The Akaka bill, which would allow Native Hawaiians to form their own government, became a high-profile piece of legislation in the U.S. Senate this year. Here are two opposing viewpoints we found, showing the range of Mainland reaction.
A July 12 editorial in The New York Times by Lawrence Downes was entitled,
"In Hawai'i, a chance to Heal, Long Delayed."
The spirit of aloha, of gentle welcome, is the direct legacy of native culture and an incalculable gift the Hawaiian people have made to everyone who has ever traveled there-wobbly-legged sailors and missionaries, dogged immigrants and sun-scorched tourists. The Akaka bill, with its first steps at long-deferred Hawaiian self-determination, seems like an obvious thing to give in return, an overdue measure of simple gratitude.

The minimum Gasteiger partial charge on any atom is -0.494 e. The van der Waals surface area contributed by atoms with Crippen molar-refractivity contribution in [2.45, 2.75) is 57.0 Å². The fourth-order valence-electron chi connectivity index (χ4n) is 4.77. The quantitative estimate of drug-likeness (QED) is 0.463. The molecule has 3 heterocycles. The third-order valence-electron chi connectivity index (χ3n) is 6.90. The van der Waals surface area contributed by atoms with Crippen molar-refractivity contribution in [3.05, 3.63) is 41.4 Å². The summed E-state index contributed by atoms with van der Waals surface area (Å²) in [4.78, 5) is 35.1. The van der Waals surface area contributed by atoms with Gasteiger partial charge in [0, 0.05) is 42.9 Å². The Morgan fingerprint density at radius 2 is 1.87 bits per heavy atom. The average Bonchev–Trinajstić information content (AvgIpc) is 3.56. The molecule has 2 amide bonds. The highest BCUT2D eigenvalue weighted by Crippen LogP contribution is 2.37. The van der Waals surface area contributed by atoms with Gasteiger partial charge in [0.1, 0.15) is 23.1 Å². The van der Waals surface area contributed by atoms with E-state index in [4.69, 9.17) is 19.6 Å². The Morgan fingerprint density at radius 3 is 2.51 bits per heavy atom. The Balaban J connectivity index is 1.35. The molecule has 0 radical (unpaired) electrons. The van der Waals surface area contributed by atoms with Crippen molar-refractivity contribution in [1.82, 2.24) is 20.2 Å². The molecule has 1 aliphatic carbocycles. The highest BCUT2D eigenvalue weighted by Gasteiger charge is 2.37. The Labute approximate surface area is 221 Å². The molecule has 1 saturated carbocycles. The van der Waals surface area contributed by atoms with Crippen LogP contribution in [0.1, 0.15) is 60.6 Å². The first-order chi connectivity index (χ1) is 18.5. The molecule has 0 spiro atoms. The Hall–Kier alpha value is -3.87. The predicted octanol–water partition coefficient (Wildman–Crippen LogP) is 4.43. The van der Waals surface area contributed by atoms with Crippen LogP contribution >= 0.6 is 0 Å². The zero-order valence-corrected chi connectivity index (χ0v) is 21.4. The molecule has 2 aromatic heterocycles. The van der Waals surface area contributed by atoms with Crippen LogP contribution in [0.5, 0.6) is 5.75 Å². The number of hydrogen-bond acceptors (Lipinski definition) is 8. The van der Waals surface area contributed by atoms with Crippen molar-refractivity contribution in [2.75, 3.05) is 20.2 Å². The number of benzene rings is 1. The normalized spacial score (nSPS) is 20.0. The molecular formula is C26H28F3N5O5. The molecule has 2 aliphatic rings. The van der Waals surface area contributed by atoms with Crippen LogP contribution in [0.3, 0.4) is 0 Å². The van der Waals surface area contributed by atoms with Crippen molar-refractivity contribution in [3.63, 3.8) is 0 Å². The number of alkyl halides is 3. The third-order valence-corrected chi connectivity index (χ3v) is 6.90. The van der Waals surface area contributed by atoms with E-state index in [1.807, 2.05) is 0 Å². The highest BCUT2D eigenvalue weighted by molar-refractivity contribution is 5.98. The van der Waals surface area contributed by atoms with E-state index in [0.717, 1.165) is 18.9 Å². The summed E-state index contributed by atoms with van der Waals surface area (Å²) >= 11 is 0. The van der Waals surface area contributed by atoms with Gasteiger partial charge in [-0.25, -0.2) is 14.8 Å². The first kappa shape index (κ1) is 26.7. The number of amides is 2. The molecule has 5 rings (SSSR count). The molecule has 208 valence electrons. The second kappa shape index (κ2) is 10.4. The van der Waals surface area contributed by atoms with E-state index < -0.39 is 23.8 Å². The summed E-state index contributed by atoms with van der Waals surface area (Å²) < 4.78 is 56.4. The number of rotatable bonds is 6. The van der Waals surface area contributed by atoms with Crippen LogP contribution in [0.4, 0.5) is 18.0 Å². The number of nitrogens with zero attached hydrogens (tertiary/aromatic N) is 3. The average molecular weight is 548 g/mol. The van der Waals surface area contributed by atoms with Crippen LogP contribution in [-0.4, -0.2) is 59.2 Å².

Ramesh Ponnuru of the National Review, however, called his July 18 article,
"Hawai'i wants a segregation that would boggle your mind."
Native Hawaiians aren't a separate and distinct community. They aren't geographically separate. ... Nor have Native Hawaiians exercised political sovereignty. There are no pretenders to the old Hawaiian throne. There wasn't a purely race-based government in Hawai'i even before 1893. The queen had subjects who had come, or whose ancestors had come, to Hawai'i from all over the world. The government included officials of many races. ...
Jon Kyl, a Republican senator from Arizona, has led the opposition to
"It is the antithesis of the American concept of E pluribus unum and could begin the Balkanization of the United States based strictly on race and ethnicity."